Keeping A Promise: Funding the Arts in Toronto

January 15, 2013.

German philosopher Friedrich Nietzsche observed, “One must have a good memory to be able to keep the promises that one makes.”  Could any statement be truer than this when it comes to politics?

In 2001, a campaign was launched by young artists and activists to introduce a billboard levy in the City of Toronto with the objective of leveraging those funds toward increasing public art, improving the public realm and supporting the arts across the

city.  Fast forward to 2009 and after much advocacy, City Council approved a motion implementing a tax on billboards.  Mayor Ford, then the Ward 2 Councillor, offered his guttural reaction to the proposed allocation of the billboard revenues to arts funding, “The arts and culture people that think you’re getting this money — you’re not getting this money.”

The billboard advertising lobby quickly challenged the tax in court and after a lengthy legal battle, the Supreme Court of Canada declined to hear their appeal in December 2010, meaning the new billboard tax will stand.  During the 2013 budget discussions, the Economic Development and Culture staff recommends that city council defer arts funding targets until the 2014 budget process and cites the need for additional reports, more consultation and deferred planning on how to use the funds before disbursement.  The question during this year’s budget deliberations is do we fulfill the promise we made to those young artists and dedicate this revenue to the purpose it was intended for?  Or do we make a new promise to keep our old promise?

Two years after the first proposal of the billboard tax, in 2003 City Council passed the Culture Plan for the Creative City, which called for, amongst other things, raising the city’s per capita funding of the arts from $14 to $25 by 2013.  The issue arose again in 2010 and again Council reaffirmed their commitment to achieving the goal of $25 per capita by 2013.  This time Councillor Ford campaigning to be Toronto’s new mayor voted in favour along with 40 other council members.  It appears that the Councillor from Ward 2 now believes this is “gravy” worth spending.  One year later, the thinking behind the city’s most prolific penny-pinching mayoral aspirant is evolving and for the arts community, it can’t come soon enough.

The benefits of investing in arts and culture are well documented. According to the Arts Education Partnership and numerous studies, students engaged in the arts perform better academically.  At-risk youth find an outlet and a home in arts and cultural organizations.  The arts function as catalysts for civic engagement, creating a sense of place and a desirable quality of life.  It provides us with cultural legacies, preserving our heritage and giving us a window into the histories of others.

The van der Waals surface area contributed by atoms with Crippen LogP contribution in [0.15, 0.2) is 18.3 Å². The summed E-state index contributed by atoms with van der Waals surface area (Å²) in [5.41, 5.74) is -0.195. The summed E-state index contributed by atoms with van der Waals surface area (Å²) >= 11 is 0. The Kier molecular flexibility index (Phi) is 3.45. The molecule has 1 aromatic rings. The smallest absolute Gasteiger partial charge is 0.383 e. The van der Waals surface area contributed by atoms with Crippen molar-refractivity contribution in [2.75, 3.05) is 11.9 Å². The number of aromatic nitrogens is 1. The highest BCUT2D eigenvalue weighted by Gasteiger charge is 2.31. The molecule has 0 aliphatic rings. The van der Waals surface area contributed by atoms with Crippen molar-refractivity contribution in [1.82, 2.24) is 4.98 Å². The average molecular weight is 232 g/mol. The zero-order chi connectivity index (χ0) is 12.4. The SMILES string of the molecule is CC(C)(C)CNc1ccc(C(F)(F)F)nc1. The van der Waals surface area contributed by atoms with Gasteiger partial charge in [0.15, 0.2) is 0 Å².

The challenge with art-driven societal benefits is that they are difficult to measure.  Held up against the concrete numbers of TCHC backlog repairs or the costs of subway construction, these intangible benefits can lose their significance.  So let’s focus on the tangible.  Let’s talk about the economics of arts and culture.  One of the best kept secrets in Toronto is that investing in the arts is not only one of the most socially responsible things we can do, it’s also one of the most fiscally sound investments we can make.

According to a 2006 report from the Council for Business and the Arts in Canada, government investment in the performing arts sector earns a positive return of more than 200% when direct and indirect benefits are taken into account.  The Ontario Arts Council estimates that 252,000 Ontarians are employed directly by the culture sector. In the Greater Toronto Area, there are approximately 8500 arts and culture organizations employing 150,000 people, generating an estimated $9 Billion for the nation’s Gross Domestic Product says the Greater Toronto CivicAction Alliance.  The city’s own website says that in 2009, 2.9 million visitors reported cultural activity as the reason they came to Toronto and cultural tourists, the Travel Industry Association of America tells us, tend to stay longer and spend 36% more money at their destinations than other kinds of travellers.  The Canadian Opera Company receives just under $1.32 million from the city and generates over $35 million in local revenue.  The Toronto International Film Festival generated $131.7 million for the local economy in 2008-2009 and created 2365 jobs from a city grant of $800,000.  Bay Street would be thrilled to receive returns like that.

The City of Toronto is now projecting a 2012 end-of-year surplus of $232 million.  This is double the earlier projection of $115 million and in addition to the accumulated billboard tax; the larger surplus allows the city to increase funding for arts and culture without further excuses.  This is one investment that can achieve so many of our goals including improved academic performance, increased neighbourhood engagement and connectivity, energized civic discourse, better quality of life, strengthened cultural and historical awareness, more employment opportunities, higher tax revenues, greater international reputation and excellent return on investment.

Toronto currently spends $19 per capita on arts and culture.  Ottawa spends $28, Calgary, $42, Vancouver, $47, Montreal, $55. The global success of our arts and cultural institutions is a testament to the talent and drive of our artists and the prescience of the private sector to recognize the benefits of investing in the arts.  Imagine what Toronto could achieve if we fulfilled the decade long pledges, utilize the billboard tax for its original purpose and increase per-capita arts funding to $25.  I shudder when thinking about our decade of missed opportunities.  City Council should ensure we don’t lose another ten years.  Let’s keep our promise today.

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